(I currently edit DV, but at some point, will be switching to HDV. I've considered both the iMac and a G5 for my next upgrade. I thought I had made some headway in deciding which direction to go, but now my head is spinning from this discussion...)
Carolyn McGrath is offline   Reply With Quote
Old May 29th, 2006, 09:56 PM   #38
Regular Crew
 
Join Date: Mar 2006
Location: Princeton, NJ
Posts: 29
And another question...

Does anyone know if there would be any drawback to using an iMac for longer projects (i.e. 60-90 min. fininshed pieces)? External storage devices have sufficed in the past with my G4.
Carolyn McGrath is offline   Reply With Quote
Old May 30th, 2006, 10:05 AM   #39
Wrangler
 
Join Date: Jan 2005
Location: Boulder, CO
Posts: 3,012
edit and playback times with 2 gig ram are adequate, but render times are sloooow, so if you are doing lots of effects or compositing, it can be quite painful....

regarding longer projects, same applies. i've completed a fifteen minute project with a lot of effects and layers which requires a dual layer DVD drive. i can't burn the project on my (admittedly old) single layer G4 burner, i can only burn it with the dual layer drive in my non-intel imac G5.

length is just one consideration, but even shorter projects can have a file size which exceeds the G4 capacities....

it's a tough time to buy a mac! i bought a new macbook pro because i needed to edit HDV, and my old 1 gb G4 simply couldn't handle it. but if i didn't need it, i would wait. my old G4 does a fine job with DV, and i see no reason to part with it, either. sometimes i'm multi-tasking on several different computers simultaneously. but six months down the road, you'll be seeing faster computers and more of the Universal applications released. that whole "rosetta" transition thing will be over, and the bugs will be cleaned out. if you can wait, then wait.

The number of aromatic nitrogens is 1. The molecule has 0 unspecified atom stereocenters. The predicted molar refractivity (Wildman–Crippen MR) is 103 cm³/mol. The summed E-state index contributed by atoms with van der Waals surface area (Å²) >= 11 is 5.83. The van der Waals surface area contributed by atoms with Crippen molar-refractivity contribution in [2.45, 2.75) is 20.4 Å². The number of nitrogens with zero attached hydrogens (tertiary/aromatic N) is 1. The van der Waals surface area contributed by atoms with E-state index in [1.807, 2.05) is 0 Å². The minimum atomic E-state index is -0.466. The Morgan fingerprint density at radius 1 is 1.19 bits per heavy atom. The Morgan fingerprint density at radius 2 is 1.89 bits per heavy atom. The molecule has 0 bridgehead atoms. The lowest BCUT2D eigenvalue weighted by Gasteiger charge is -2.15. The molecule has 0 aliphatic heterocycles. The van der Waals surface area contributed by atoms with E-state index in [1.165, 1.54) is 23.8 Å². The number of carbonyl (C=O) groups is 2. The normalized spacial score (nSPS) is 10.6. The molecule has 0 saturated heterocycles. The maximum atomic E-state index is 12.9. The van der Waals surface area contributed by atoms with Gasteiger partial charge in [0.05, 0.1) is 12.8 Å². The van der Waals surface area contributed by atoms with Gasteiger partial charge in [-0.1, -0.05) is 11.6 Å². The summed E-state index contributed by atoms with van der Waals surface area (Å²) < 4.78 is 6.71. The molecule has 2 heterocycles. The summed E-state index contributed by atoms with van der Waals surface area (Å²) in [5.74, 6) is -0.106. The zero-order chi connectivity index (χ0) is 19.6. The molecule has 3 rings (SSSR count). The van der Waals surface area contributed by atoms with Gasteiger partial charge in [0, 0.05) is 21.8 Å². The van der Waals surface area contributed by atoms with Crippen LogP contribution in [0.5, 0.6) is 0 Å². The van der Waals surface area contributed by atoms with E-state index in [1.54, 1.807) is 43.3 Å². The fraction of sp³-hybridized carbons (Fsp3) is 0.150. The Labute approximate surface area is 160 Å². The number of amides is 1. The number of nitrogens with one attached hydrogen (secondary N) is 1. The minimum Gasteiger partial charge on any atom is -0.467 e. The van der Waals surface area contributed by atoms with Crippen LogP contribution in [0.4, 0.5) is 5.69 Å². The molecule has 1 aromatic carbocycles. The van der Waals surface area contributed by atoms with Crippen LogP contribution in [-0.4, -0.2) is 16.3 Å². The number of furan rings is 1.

Meryem Ersoz is offline   Reply With Quote
Old May 30th, 2006, 10:41 AM   #40
Kino-Eye
 
Join Date: Jul 2005
Location: Boston, MA
Posts: 455
Quote:
Originally Posted by Meryem Ersoz
edit and playback times with 2 gig ram are adequate, but render times are sloooow, so if you are doing lots of effects or compositing, it can be quite painful.... [...]
Yep, sure is. I was producing a project back in January and we were working with three machines, a couple of iMacs (1.8 GHz with 1GB RAM I think) and a Dual 2 GHz Power Mac G5 with 2 GB RAM... the difference in terms of performance (to use a subjective benchmark measure) was between "frustrating" on the iMacs to "accceptable" on the Dual 2 GHz Power Mac G5. And the memory difference was not the big factor: HDV needs processing power to rebuild all those fancy frames that don't really exist. Render/conform times will drag you down editing native HDV unless you avoid any effects and do cuts-only editing and wait until the end to add all the effects.

And here's a solution to faster HDV editing without hardware upgrades... I had to edit another project (also shot in HDV) using my own single processor 1.6 GHz Power Mac G5... my solution? I decided to use Offline RT and edit the old fashioned way: "offline" editing with Offline RT JPEG proxies (created using the Media Manager feature in FCP), this gave me super lighting fast rendering and editing workflow (since the JPEG files are so small and JPEG decompression is so fast) so I could speed through the work, and then when I was all done, do an "Online" (conform the project automatically with HDV media using a new project created from the offline project using the Media Manager feature in FCP).

I decided to do this instead of upgrading to faster iron, as I'm waiting for that Intel speed deamon that will eventually replace the Power Mac G5. Media Manager and offline/online editing workflow might sound like a thing of the past, but it is still relevant today. It's one way to get all the footage from a feature-length project onto a laptop for editing on the road without the hassles of external drives. You can leave those at home and use them when it's time for the final conform, a.k.a. online edit.

The down-side of using Offline RT media proxies is the proxies are not pretty, but I had two weeks to cut a 16 min. doc and I was not going to let anything get in the way of editing quickly, and I like to see all the effects in place for timing/aesthetic reasons, I don't mind the crappy quality proxies, it's easy enough to go back to the original media and look at it when you need to.

So that's another way to tackle at the performance/HDV issue, more hassle, but if you can delay harware purchase for a while (as I wanted to do) it might be worth it, depends on your priorities while editing...